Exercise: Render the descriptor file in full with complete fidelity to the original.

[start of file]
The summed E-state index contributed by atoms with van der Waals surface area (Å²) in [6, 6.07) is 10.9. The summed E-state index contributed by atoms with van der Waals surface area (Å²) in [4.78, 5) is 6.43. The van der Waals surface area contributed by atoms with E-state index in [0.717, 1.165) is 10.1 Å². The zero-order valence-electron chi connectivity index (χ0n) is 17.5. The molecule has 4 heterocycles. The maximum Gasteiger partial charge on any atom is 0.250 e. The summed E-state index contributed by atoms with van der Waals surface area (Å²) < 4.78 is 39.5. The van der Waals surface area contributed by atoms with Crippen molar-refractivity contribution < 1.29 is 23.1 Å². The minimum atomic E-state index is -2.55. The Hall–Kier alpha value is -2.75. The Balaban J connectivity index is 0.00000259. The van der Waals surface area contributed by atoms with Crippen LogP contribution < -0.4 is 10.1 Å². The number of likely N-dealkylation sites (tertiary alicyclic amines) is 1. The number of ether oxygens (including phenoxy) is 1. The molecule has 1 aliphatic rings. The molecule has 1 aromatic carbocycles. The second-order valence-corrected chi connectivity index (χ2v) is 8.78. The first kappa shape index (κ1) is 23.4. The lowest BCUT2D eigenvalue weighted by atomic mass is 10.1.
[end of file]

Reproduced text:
The summed E-state index contributed by atoms with van der Waals surface area (Å²) in [6, 6.07) is 10.9. The summed E-state index contributed by atoms with van der Waals surface area (Å²) in [4.78, 5) is 6.43. The van der Waals surface area contributed by atoms with E-state index in [0.717, 1.165) is 10.1 Å². The zero-order valence-electron chi connectivity index (χ0n) is 17.5. The molecule has 4 heterocycles. The maximum Gasteiger partial charge on any atom is 0.250 e. The summed E-state index contributed by atoms with van der Waals surface area (Å²) < 4.78 is 39.5. The van der Waals surface area contributed by atoms with Crippen molar-refractivity contribution < 1.29 is 23.1 Å². The minimum atomic E-state index is -2.55. The Hall–Kier alpha value is -2.75. The Balaban J connectivity index is 0.00000259. The van der Waals surface area contributed by atoms with Crippen LogP contribution < -0.4 is 10.1 Å². The number of likely N-dealkylation sites (tertiary alicyclic amines) is 1. The number of ether oxygens (including phenoxy) is 1. The molecule has 1 aliphatic rings. The molecule has 1 aromatic carbocycles. The second-order valence-corrected chi connectivity index (χ2v) is 8.78. The first kappa shape index (κ1) is 23.4. The lowest BCUT2D eigenvalue weighted by atomic mass is 10.1.